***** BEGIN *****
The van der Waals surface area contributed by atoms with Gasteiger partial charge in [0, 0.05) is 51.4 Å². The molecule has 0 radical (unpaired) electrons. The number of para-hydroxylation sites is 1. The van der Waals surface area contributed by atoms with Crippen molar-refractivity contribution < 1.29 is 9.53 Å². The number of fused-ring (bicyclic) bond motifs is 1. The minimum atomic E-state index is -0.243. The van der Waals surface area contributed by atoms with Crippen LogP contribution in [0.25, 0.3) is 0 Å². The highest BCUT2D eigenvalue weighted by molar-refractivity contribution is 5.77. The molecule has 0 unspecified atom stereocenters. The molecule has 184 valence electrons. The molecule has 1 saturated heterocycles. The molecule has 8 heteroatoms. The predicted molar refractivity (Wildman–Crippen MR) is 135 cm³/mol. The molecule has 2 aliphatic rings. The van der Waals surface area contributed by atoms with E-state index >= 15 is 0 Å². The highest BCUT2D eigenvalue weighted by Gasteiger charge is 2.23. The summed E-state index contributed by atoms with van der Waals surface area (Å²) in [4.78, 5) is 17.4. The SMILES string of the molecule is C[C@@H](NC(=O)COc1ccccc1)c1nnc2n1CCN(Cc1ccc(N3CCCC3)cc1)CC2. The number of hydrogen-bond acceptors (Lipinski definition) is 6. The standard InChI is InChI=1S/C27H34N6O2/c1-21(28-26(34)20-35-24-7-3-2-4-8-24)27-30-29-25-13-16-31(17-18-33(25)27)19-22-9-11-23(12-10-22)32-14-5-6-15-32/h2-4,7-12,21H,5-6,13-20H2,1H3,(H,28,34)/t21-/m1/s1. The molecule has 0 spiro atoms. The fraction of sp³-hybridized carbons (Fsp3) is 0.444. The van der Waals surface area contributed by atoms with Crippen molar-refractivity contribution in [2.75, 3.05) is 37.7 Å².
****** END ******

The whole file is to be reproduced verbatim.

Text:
The van der Waals surface area contributed by atoms with Gasteiger partial charge in [0, 0.05) is 51.4 Å². The molecule has 0 radical (unpaired) electrons. The number of para-hydroxylation sites is 1. The van der Waals surface area contributed by atoms with Crippen molar-refractivity contribution < 1.29 is 9.53 Å². The number of fused-ring (bicyclic) bond motifs is 1. The minimum atomic E-state index is -0.243. The van der Waals surface area contributed by atoms with Crippen LogP contribution in [0.25, 0.3) is 0 Å². The highest BCUT2D eigenvalue weighted by molar-refractivity contribution is 5.77. The molecule has 0 unspecified atom stereocenters. The molecule has 184 valence electrons. The molecule has 1 saturated heterocycles. The molecule has 8 heteroatoms. The predicted molar refractivity (Wildman–Crippen MR) is 135 cm³/mol. The molecule has 2 aliphatic rings. The van der Waals surface area contributed by atoms with E-state index >= 15 is 0 Å². The highest BCUT2D eigenvalue weighted by Gasteiger charge is 2.23. The summed E-state index contributed by atoms with van der Waals surface area (Å²) in [4.78, 5) is 17.4. The SMILES string of the molecule is C[C@@H](NC(=O)COc1ccccc1)c1nnc2n1CCN(Cc1ccc(N3CCCC3)cc1)CC2. The number of hydrogen-bond acceptors (Lipinski definition) is 6. The standard InChI is InChI=1S/C27H34N6O2/c1-21(28-26(34)20-35-24-7-3-2-4-8-24)27-30-29-25-13-16-31(17-18-33(25)27)19-22-9-11-23(12-10-22)32-14-5-6-15-32/h2-4,7-12,21H,5-6,13-20H2,1H3,(H,28,34)/t21-/m1/s1. The molecule has 0 spiro atoms. The fraction of sp³-hybridized carbons (Fsp3) is 0.444. The van der Waals surface area contributed by atoms with Crippen molar-refractivity contribution in [2.75, 3.05) is 37.7 Å².